Skip to main content
Report this ad

See also:

Adena Springs water request still has big questions

Adena Springs Ranch plans to use a large network of center pivot irrigation to maintain pasture grasses that would otherwise be unsustainable in Florida.
Adena Springs Ranch plans to use a large network of center pivot irrigation to maintain pasture grasses that would otherwise be unsustainable in Florida.

When your latest attempt at a huge water permit gets a smack down like the one delivered last Friday to Adena Springs Ranch by St. John’s River Water Management District (SJRWMD), one has to wonder if the actual message being sent is to abandon this (really bad) idea. To read the full response from SJRWMD’s Director of the Division of Regulatory Services, Michael A. Register, click here.

Adena Springs caused an uproar when it was disclosed in December, 2011 that the proposed massive ranch and slaughterhouse operation sought 13.2 million of gallons of water per day (mgd), an amount that exceeded the permitted withdrawal for the whole city of Ocala. They applied to SJRWMD for a consumptive use permit (CUP).

Following the public furor , Adena Springs agreed to reduce its original CUP request from over 13 mgd to 5.3 mgd. Since making the announcement in the Spring at a public meeting that Adena Springs management arranged and hosted, the permit has been given extensions several times. The latest extension gives Adena Springs until May 11, 2013 to respond.

The SJRWMD response is a mind-numbing 16 pages that details significant and often glaring flaws in the claims being made by Adena Springs. The District requested answers to 21 questions (pages 13-15), many of them quite substantial. This one (listed as “s.”) alone is a doozey:

Please describe how manure will be collected from heavy use areas (HUAs) like “concrete feedfaces” or “cooling pond paddocks.” Please describe how this manure will be applied to mechanically harvested pastures and indicate whether this is included in the nutrient balance calculations.

Apart from the stunning size of the CUP, the expected manure from the proposed operation has been a huge issue for environmentalists. Pollution of local waterways with nitrates, primarily from fertilizers and manure, has led to a recent Florida Department of Environmental Protection (DEP) decision to reduce the nitrates levels at nearby iconic Silver Springs from over 1 milligram per liter (mg/L) to 0.35 mg/L. Activists complain that DEP’s target is still seven times the natural level. (A meeting next Wednesday afternoon ought to begin outlining approaches to addressing the nitrate problem – Basin Management Action Plan (BMAP) meeting on January 23 at Marion County Growth Services office at 1pm.)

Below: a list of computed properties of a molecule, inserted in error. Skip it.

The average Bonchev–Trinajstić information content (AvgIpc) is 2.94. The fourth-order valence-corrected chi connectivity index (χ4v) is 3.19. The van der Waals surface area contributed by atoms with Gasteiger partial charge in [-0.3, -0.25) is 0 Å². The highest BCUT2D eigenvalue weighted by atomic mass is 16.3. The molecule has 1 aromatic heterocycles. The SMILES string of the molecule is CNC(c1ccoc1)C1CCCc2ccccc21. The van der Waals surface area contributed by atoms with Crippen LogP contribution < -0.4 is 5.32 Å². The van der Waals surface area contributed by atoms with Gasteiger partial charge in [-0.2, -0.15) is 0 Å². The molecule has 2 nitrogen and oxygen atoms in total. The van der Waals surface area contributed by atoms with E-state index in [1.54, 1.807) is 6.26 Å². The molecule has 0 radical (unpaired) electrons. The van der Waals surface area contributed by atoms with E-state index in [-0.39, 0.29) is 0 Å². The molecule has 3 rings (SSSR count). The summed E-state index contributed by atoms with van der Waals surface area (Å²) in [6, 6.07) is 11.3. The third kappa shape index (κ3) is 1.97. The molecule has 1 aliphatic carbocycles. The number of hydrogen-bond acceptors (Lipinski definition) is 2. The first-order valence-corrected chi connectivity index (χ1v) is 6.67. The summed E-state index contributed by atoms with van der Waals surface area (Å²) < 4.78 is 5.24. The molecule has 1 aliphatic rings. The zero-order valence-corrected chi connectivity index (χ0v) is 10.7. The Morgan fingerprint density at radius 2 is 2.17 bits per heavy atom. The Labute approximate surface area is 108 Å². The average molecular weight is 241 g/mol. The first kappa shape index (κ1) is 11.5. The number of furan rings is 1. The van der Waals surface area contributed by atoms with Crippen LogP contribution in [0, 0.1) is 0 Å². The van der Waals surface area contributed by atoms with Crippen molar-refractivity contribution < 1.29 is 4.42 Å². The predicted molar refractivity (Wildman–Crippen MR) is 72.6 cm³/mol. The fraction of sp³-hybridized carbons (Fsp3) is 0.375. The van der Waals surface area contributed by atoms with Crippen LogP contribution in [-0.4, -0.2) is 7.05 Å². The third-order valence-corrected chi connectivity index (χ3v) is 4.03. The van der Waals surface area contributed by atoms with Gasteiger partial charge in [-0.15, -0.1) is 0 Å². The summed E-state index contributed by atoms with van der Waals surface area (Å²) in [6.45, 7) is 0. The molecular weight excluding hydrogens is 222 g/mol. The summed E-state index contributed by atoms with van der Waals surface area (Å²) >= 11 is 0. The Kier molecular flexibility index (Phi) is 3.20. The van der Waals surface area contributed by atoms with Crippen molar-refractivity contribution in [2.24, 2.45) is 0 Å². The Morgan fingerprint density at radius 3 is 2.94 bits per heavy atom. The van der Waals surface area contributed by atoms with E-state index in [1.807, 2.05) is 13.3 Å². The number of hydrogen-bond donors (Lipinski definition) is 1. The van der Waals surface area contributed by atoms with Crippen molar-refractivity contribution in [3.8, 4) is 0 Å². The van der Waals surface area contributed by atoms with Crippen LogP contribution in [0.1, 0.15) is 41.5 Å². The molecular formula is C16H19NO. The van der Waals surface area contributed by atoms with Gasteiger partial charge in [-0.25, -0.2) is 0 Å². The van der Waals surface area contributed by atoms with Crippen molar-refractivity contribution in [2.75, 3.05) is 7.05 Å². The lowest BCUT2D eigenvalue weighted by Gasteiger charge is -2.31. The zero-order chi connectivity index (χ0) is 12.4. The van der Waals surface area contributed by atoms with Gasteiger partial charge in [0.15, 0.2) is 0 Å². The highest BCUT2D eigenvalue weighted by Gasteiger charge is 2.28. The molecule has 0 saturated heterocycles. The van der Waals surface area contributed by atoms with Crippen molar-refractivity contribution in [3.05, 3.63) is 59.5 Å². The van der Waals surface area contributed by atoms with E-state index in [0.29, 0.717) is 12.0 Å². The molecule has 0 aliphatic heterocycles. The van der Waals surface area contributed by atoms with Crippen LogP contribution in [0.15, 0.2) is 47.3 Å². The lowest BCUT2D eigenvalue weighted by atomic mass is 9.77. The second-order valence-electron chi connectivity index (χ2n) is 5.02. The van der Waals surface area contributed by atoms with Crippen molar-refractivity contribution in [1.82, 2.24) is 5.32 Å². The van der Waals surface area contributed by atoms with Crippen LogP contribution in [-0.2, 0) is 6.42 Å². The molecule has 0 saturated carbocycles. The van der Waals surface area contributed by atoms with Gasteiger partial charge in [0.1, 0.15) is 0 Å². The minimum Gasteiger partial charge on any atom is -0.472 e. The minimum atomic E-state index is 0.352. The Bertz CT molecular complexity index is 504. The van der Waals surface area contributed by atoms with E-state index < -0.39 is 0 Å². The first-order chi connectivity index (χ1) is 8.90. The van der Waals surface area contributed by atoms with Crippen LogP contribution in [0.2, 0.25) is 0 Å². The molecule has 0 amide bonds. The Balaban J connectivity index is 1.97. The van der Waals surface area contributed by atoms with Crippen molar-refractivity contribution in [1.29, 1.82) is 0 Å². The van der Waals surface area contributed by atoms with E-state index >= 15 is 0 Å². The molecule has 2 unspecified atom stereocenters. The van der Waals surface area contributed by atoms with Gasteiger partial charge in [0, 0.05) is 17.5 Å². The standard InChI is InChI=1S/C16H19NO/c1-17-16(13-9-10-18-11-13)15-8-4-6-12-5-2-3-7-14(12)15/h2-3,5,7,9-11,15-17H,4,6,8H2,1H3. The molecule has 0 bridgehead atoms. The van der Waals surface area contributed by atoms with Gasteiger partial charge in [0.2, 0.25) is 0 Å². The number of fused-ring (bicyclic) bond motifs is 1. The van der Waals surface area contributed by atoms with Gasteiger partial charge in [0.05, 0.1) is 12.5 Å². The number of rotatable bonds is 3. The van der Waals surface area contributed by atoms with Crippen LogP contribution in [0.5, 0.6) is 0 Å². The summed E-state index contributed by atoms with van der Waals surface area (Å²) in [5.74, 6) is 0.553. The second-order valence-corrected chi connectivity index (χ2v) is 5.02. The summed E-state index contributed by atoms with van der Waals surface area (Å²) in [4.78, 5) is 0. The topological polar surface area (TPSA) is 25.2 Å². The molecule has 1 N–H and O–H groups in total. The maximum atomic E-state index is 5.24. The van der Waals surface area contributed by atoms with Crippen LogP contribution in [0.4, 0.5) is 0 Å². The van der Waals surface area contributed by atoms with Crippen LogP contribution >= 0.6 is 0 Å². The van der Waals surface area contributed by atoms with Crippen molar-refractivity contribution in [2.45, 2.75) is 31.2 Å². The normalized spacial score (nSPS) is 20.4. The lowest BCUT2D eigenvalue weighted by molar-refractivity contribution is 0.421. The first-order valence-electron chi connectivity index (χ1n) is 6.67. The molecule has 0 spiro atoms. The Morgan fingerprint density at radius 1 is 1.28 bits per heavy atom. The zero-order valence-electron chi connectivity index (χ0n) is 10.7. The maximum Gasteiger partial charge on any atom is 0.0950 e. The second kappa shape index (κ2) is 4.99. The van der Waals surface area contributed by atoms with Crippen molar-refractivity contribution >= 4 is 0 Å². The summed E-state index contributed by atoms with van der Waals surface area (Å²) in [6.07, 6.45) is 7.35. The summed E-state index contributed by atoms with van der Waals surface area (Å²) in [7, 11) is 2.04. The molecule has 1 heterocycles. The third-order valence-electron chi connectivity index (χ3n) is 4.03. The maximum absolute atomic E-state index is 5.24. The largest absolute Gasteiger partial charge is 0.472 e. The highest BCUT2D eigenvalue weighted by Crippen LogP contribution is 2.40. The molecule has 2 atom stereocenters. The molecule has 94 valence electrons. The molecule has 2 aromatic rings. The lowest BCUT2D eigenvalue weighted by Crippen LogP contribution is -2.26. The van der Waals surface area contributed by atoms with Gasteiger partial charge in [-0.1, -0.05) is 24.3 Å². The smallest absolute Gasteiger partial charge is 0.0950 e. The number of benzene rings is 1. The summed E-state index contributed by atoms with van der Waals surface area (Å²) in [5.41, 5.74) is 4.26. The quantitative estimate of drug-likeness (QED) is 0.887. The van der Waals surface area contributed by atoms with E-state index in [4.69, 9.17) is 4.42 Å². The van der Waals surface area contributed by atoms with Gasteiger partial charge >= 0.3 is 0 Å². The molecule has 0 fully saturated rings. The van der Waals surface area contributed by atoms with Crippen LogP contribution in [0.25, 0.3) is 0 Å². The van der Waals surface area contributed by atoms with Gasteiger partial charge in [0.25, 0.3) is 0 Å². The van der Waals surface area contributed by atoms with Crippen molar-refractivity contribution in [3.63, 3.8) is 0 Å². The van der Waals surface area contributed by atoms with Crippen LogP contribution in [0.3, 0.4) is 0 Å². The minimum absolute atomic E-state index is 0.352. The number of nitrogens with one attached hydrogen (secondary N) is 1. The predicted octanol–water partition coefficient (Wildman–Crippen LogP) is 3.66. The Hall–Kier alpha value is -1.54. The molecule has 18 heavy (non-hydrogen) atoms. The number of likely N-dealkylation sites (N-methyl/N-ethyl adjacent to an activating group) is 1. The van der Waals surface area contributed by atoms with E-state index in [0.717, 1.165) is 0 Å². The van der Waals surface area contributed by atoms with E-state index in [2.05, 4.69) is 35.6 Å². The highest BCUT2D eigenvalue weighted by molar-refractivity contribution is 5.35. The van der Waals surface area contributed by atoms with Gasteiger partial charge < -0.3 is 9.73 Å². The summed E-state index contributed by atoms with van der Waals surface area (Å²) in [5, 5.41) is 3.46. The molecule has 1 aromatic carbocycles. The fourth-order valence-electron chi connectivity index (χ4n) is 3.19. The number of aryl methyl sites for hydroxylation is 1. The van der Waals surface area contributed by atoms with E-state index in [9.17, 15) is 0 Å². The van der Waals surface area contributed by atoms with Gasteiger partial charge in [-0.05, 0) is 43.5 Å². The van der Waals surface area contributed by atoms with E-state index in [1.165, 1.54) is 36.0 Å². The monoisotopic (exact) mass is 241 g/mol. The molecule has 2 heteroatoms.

With the ranch expecting to graze around 15,000 head of cattle, and each one generating 100 lbs. of manure daily, like 750 tons daily, it is pretty crucial that Adena Springs have a comprehensive and effective plan that won’t impact waterways, including seepage into the aquifer. It appears from the district’s question that it is still a missing piece from their permit request.

Adena Springs managers have stated that their plan is to spread the manure as the cattle move on to other pasture, providing nitrates to help grow back the grasses. The effectiveness of this approach on this scale and the containment of negative environmental impact has always been doubtful.

The Adena Springs project is the latest venture by Canadian/Austrian billionaire Frank Stronach. Stronach made his fortune in auto parts, but has invested in many ventures, and had many notable failures. After sinking huge sums into horse breeding and horse racing in Florida, Stronach thinks that grass-fed beef is an untapped premium market since most western beef is grain fed in confined feed lots.

Dismissing critics who insist that Florida grasses and its sandy soil are inadequate for the size of the proposed operation, the plan is to remedy rainfall deficiencies outside of the rainy summer season with a massive center pivot irrigation operation (featured image above). Of course, this also requires massive water withdrawals, hence the giant CUP request.

One might hope that Stronach and Adena Springs managers would take a strong hint and back off this unsustainable and dangerous proposal. However, it is more likely that SJRWMD’s Michael Register and his bosses will be getting some heavy pressure from Tallahassee to ease up and help get this permit through in some fashion. It will be up to concerned local activists to remain vigilant and not let up in presenting countervailing pressure to stop this nonsense.


Report this ad